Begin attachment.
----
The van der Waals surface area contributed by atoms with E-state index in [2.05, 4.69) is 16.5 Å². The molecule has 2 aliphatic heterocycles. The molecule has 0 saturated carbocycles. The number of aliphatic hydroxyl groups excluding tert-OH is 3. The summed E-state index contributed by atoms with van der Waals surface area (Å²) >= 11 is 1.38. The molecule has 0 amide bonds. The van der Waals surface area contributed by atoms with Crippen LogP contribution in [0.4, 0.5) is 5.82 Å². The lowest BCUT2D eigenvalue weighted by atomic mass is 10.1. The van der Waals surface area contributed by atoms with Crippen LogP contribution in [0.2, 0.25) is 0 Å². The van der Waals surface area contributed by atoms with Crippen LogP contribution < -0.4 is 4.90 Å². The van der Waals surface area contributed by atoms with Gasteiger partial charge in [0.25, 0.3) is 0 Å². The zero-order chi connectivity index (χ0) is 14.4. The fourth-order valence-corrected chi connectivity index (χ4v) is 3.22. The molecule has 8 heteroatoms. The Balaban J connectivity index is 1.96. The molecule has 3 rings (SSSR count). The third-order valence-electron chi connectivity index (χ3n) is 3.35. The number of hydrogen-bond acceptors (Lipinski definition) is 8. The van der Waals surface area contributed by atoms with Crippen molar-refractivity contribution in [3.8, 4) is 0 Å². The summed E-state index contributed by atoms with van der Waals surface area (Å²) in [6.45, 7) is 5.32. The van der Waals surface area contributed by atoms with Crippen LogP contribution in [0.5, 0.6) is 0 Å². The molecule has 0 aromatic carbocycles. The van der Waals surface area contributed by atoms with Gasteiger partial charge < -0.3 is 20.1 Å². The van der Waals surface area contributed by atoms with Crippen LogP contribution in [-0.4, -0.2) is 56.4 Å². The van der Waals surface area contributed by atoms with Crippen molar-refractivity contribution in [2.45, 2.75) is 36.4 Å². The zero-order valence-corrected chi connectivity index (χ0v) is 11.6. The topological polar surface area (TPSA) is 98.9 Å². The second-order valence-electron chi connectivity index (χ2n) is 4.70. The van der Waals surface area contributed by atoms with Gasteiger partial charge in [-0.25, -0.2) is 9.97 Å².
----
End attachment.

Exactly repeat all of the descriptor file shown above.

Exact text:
The van der Waals surface area contributed by atoms with E-state index in [2.05, 4.69) is 16.5 Å². The molecule has 2 aliphatic heterocycles. The molecule has 0 saturated carbocycles. The number of aliphatic hydroxyl groups excluding tert-OH is 3. The summed E-state index contributed by atoms with van der Waals surface area (Å²) >= 11 is 1.38. The molecule has 0 amide bonds. The van der Waals surface area contributed by atoms with Crippen LogP contribution in [0.4, 0.5) is 5.82 Å². The lowest BCUT2D eigenvalue weighted by atomic mass is 10.1. The van der Waals surface area contributed by atoms with Crippen LogP contribution in [0.2, 0.25) is 0 Å². The van der Waals surface area contributed by atoms with Crippen LogP contribution < -0.4 is 4.90 Å². The van der Waals surface area contributed by atoms with Gasteiger partial charge in [0.25, 0.3) is 0 Å². The zero-order chi connectivity index (χ0) is 14.4. The fourth-order valence-corrected chi connectivity index (χ4v) is 3.22. The molecule has 8 heteroatoms. The Balaban J connectivity index is 1.96. The molecule has 3 rings (SSSR count). The third-order valence-electron chi connectivity index (χ3n) is 3.35. The number of hydrogen-bond acceptors (Lipinski definition) is 8. The van der Waals surface area contributed by atoms with Crippen molar-refractivity contribution in [3.8, 4) is 0 Å². The summed E-state index contributed by atoms with van der Waals surface area (Å²) in [6.45, 7) is 5.32. The van der Waals surface area contributed by atoms with Crippen LogP contribution in [0.5, 0.6) is 0 Å². The molecule has 0 aromatic carbocycles. The van der Waals surface area contributed by atoms with Gasteiger partial charge < -0.3 is 20.1 Å². The van der Waals surface area contributed by atoms with Crippen LogP contribution in [-0.4, -0.2) is 56.4 Å². The van der Waals surface area contributed by atoms with Crippen molar-refractivity contribution in [2.45, 2.75) is 36.4 Å². The zero-order valence-corrected chi connectivity index (χ0v) is 11.6. The topological polar surface area (TPSA) is 98.9 Å². The second-order valence-electron chi connectivity index (χ2n) is 4.70. The van der Waals surface area contributed by atoms with Gasteiger partial charge in [-0.25, -0.2) is 9.97 Å².